By Kevin Gray
“Working with metal is interesting and exciting since new forms and shapes are born all the time,” says Stanley Thomson ’46 of Naples, Fla. “Scrap metal to one person is potential three-dimensional art to another.”
And, seeing the hidden sculpture latent in a pile of scrap metal is just one factor that led Thomson to launch a second career as a sculptor and painter in 1985 at age 62.
“I had always loved to draw and paint,” says Thomson, a mechanical engineering graduate who studied watercolor with Sanford Brooks, Phil Olmes, and Ed Whitney in Cincinnati, Ohio, and welding with R.A. Jones at the Ohio Mechanics Institute in 1973. “Then, I began getting scrap metal [from the production of machinery] and creating small sculptures from it. That got me started in this medium.” He was director of sales for R.A. Jones & Co., Covington, Ky., which builds packaging machinery for companies such as DuPont and Procter & Gamble.
Thomson’s signature piece—Flight—has greeted travelers and visitors to Dayton International Airport in Vandalia, Ohio, since 1989. The centerpiece of the stainless steel work is a large globe with three airplanes taking flight from the interior.
Other works of note include The Visitors, placed outside Dayton Public Library’s Brookville, Ohio branch, and several sculptures throughout Terrace Park, Ohio. His works have been exhibited at Art Association of Richmond, Ind.; Cincinnati Art Museum; and Miami University Art Museum, Oxford, Ohio; and are part of the collections at Indianapolis Children’s Museum and Naples Museum of Art, Florida.
Thomson merged his sales background and love for building relationships with people with his artistic creations.
“I would visualize a piece and then make a little model of it,” Thomson explains, so that his early pieces could fit on a tabletop. “I would present it to the company for their approval or suggested modifications. As I continued on, I made calls on different corporations like American Home Products, Whitehall Laboratories, and Boise Cascade that commissioned me to do sculptures for them.”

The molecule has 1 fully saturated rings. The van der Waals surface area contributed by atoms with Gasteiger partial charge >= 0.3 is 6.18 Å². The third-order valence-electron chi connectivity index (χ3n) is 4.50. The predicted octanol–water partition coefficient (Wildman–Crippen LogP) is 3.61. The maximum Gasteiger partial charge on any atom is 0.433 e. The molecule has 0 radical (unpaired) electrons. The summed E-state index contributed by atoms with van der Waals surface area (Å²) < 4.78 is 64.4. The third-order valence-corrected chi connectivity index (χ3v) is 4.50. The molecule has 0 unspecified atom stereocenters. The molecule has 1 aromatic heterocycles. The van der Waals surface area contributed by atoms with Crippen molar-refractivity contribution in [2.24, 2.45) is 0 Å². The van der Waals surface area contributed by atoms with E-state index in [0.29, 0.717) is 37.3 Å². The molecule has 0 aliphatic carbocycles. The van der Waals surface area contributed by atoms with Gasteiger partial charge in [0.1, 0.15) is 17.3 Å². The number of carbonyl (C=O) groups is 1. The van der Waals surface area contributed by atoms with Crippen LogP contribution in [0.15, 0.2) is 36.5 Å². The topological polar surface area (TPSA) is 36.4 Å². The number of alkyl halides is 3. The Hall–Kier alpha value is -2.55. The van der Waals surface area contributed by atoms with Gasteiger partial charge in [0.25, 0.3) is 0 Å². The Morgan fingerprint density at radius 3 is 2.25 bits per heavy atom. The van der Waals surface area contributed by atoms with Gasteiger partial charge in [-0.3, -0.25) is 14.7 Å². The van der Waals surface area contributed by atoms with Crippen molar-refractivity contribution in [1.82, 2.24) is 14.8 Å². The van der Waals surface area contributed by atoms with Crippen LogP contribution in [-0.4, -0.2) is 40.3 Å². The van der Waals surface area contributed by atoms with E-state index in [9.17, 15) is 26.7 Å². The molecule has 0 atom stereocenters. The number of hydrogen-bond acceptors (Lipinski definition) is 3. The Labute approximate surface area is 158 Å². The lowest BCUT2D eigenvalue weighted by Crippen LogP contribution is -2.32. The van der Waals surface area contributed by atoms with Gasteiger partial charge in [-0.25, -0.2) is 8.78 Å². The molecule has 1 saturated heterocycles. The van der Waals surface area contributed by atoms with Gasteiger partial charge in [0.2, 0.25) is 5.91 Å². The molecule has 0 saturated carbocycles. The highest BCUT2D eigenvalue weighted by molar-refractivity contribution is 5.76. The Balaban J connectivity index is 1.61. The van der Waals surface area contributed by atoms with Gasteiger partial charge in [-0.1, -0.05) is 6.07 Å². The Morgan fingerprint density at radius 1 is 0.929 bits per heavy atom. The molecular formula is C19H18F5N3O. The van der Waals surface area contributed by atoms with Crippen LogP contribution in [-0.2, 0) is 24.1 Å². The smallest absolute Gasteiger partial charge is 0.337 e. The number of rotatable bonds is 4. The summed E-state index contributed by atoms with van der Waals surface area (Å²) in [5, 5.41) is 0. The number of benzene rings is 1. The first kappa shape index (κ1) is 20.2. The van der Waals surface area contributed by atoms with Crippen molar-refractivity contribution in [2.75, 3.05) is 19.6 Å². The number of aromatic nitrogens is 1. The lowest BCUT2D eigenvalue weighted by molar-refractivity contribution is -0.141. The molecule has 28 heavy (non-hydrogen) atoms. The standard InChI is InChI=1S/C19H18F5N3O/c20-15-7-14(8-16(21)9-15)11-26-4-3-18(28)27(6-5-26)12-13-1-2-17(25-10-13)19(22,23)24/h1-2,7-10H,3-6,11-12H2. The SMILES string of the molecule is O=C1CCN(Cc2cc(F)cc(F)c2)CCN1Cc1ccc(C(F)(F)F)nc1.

Thomson’s pieces became much larger, some weighing nearly 2,000 pounds. He worked with American Metal Products, a small fabricator in Cincinnati, to have them assemble the large pieces based on his design.
“They had the cranes and machinery necessary to handle massive pieces of aluminum, stainless steel, copper, or steel,” Thomson says. “They would cut and weld the metal. I did some of that work myself, but primarily I handled finishing by grinding and polishing.”
Thomson, a New Jersey native, joined the Navy’s V-12 program while he was in the mechanical engineering program at Lafayette.
“Lafayette provided a great start for me,” Thomson says. “I really enjoyed my time there and the friendships I made. Although we didn’t want to leave, the Navy relocated us.” He and his peers were sent to different schools; Thomson finished at Worcester Polytechnic Institute, Mass.
After graduation and World War II, he served on the USS Henry A. Wiley and USS Thompson helping with mine-sweeping operations in the Pacific Ocean. He retired with rank of Fire Control 3rd Class and earned the Good Conduct, American Theater, Asiatic Pacific Theater, and Victory medals.
“In the last couple of years, I’ve slowed down with sculpting,” says Thomson, who lives in a retirement home. “I don’t have the facilities here that I had in Ohio, although there is a fabricator in Naples that I have used.”
Several of Thomson’s recent sculptures—one of six-foot-tall cattails—adorn the fabricator’s office. Although his sculpting career has slowed, the fruits of his artistic vision are continuing to bring joy to thousands.